"MACH DESCENT" by Bill Northup
Capt. Bob Dose and LCdr Paul Miller, 6 June 1957
Read about this record-setting flight -- click here


"Where do we get such men?" - Frederick March, The Bridges At Toko-Ri

First A/C To Exceed Mach 1 On Maiden Flight - 25 March 1955; John Konrad

Level Flight Speed Record - 1015.428 mph; 21 August 1956; CDR. Duke Windsor (previous record 822, F-100)

First Carrier-to-Carrier Transcontinental Flight - 6 June 1957; Bonnie Dick in Pacific to Sara in Atlantic, 3 hrs. 28 min. Capt. Robert Dose & LCDR Paul Miller.

First Supersonic Transcontinental Flight - 16 July 1957; Los Alamitos, CA to Floyd Bennett Field, NY, 3 hrs. 22 min. 50.05 sec., avg. speed 723.517 mph. Maj. (Senator) John Glenn.

First Non-Stop TransLant to CV in Med - 17 May 1958 (4 F-8's, 4 F-3H's)

First Trap On First Nuke Carrier (CVAN-65) - 17 Jan 1962; CDR. George Talley

First ACLS (that's right, boys and girls, fully automatic carrier landings in an F-8) - 13 June 1963; LCDR. R. S. Chew.



First Combat Flights, Battle Damage, and Shootdown in SE Asia - The RF-8A made the first combat flights of the Air War in Southeast Asia.  LCdr Ben Cloud and I on 21 May 1964.  I was hit and badly damaged on that flight but got back to the ship. I later became the first shootdown on 6 June of 1964. Dubious honors I'll agree but they were firsts.
    -- Chuck Klusman

Closest CAS -  I read an account many years ago about Gy Howard and his Recon unit in Vietnam. Surrounded,pinned down and about to be overrun when Marine F-8s roared in to bomb,rocket and strafe the attacking enemy infantry. The CAS was so close,shrapnel from the 20 mm cannon rounds was said to bounce of the rocks around the Marines' position. Gy Howard won the Medal of Honor during that fight while he and his men lived to tell about it thanks no doubt to the superb CAS of the Marine F-8s.

I wish I could put my finger on that article which I believe was in the Marine Corps 'Gazette.'

Semper Fi, Tony Tang

First Jet To Take Off With Folded Wings [a Spad was apparently launched from a carrier at night during the Korean Conflict, recovered at a shorebase!] - 2 August 1960, Capodichino Airport, Naples, Italy. This has happened about 5 times; some landed with wings folded, some managed to extend them in flight - probably also a first. Check out this photo on the VMF(AW)-235 website: F-8 in flight, wings folded

"Safety" Record - a point of perverse pride. Overall accident rate of 46.70 per 100,000 hrs. (For comparison: A-4: 23.36; F-4: 20.17; F-14: 9.32). Many reasons probable, none of which include pilot inadequacy. The VIW wing (or something) made it a strange beast on final; 140 kts+/- approach speeds to a 27C; gremlins; "tiger" attitude, to close for the kill on anything, anyplace, any time, with any weapon available, apparently including the airplane.  In an article in the August 2000 issue of Flight Journal, Paul Gilcrist points out that "the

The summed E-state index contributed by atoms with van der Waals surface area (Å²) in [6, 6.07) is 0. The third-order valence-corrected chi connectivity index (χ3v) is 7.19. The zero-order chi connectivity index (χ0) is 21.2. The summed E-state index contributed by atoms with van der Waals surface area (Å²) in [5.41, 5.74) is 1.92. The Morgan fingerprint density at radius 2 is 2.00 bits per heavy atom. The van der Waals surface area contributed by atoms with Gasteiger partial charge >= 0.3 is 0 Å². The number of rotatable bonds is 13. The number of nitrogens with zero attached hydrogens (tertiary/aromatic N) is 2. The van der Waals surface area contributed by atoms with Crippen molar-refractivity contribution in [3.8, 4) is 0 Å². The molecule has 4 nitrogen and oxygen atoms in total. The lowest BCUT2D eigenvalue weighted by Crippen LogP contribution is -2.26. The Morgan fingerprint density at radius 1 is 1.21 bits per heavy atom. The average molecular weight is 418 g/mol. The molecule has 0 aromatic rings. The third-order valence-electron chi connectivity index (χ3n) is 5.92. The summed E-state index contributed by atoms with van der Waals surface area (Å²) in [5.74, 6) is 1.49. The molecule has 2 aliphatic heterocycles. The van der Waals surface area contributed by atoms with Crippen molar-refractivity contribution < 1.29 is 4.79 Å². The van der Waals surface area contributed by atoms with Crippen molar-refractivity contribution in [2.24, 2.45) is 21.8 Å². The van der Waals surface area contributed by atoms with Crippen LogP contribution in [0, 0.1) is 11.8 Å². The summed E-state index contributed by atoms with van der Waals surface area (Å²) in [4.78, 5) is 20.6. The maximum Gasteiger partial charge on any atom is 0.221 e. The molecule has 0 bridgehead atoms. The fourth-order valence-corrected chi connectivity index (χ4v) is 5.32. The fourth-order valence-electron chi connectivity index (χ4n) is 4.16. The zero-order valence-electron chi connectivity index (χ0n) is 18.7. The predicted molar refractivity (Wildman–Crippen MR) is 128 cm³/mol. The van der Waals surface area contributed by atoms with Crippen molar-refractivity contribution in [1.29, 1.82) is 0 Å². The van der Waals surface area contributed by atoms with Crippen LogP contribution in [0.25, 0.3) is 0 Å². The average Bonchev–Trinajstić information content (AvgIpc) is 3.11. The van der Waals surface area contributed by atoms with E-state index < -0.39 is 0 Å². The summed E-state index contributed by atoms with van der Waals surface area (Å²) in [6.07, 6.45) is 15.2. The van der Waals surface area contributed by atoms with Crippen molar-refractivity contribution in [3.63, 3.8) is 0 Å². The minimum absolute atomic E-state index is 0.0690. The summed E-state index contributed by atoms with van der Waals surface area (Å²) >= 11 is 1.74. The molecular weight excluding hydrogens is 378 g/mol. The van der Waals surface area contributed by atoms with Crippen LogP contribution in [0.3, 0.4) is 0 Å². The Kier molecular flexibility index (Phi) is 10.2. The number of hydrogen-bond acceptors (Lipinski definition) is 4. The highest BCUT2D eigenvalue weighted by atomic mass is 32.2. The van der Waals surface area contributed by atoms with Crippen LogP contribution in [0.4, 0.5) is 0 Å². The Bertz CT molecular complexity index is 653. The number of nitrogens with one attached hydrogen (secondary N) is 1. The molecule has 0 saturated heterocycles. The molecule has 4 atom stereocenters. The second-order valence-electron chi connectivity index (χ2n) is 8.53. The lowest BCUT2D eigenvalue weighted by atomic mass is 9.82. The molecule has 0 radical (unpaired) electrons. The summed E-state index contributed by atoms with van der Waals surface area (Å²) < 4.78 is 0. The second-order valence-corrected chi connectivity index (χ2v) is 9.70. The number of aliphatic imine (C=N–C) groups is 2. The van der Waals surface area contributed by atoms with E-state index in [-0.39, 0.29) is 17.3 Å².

accident statistics of the Crusader in the Fleet was atrocious . . . the Navy bought 1266 Crusaders during those years and at the same time, experienced 1106 major Crusader accidents. In other words, some intrepid aviator or 
other crashed virtually every Crusader ever built!"

Successful Seats Record - F8 Martin-Baker Ejections -- In VF-124, from about 1961 to 1967 (when I got out of USN) we had counted 52 successful ejections from WestConus/WestPac F8s.  All of us AMEs that worked in or were trained in the VF-124 Seat Shop had a high commitment to quality and wouldn't settle for anything less than PERFECT seat riggings.  Unfortunately, some of the ejections were fatals due to a/c attitude and other factors. -- Roger E. Wenschlag

Best [Worst] Ejection - On 18 June 1963 VMF(AW)-323 "Deathrattlers" began Operation Green Wave, transfer of 18 F-8E's from MCAS El Toro, CA. to NAS Atsugi, Japan. The first leg of the flight was to be from MCAS El Toro to MCAS Kaneohe, HI. with aerial refueling from Marine KC-130's. Two aborts resulted from the first six aircraft and one was lost from the next six. Maj. D.K.Tooker ejected when his Crusader caught fire after a fuel cell erupted from overfilling during tanking from a KC-130. Tooker ejected seconds before the F-8 exploded and was fortunate to be rescued by a destroyer-escort. 

The squadron's fortunes improved no more on Day Two. Like Tooker's aircraft, the plane of 1st Lt Judkins fell victim to failure of the tanker's automatic cutoff.  Filled beyond capacity, the F-8's main fuel cell burst, an identical failure to Tooker's. Fuel was observed by other pilots to be coming from several fuselage vents, the chin scoop and the tailpipe and the engine abruptly flamed out. Judkins quickly prepared for an air start. He brought the throttle to cut off, extended his RAT, hit the igniters at about 10 percent rpm, noted the Exhaust Temperature (EGT) gage climb and engine rpm increasing. At about 30 percent rpm his EGT needle passed the yellow band and went through the red line and pegged at 1000 degrees. Warnings came from his wingman saying "Jud, you're on fire. Get out of there". Judkins positioned himself and called "Mayday" and pulled the face curtain.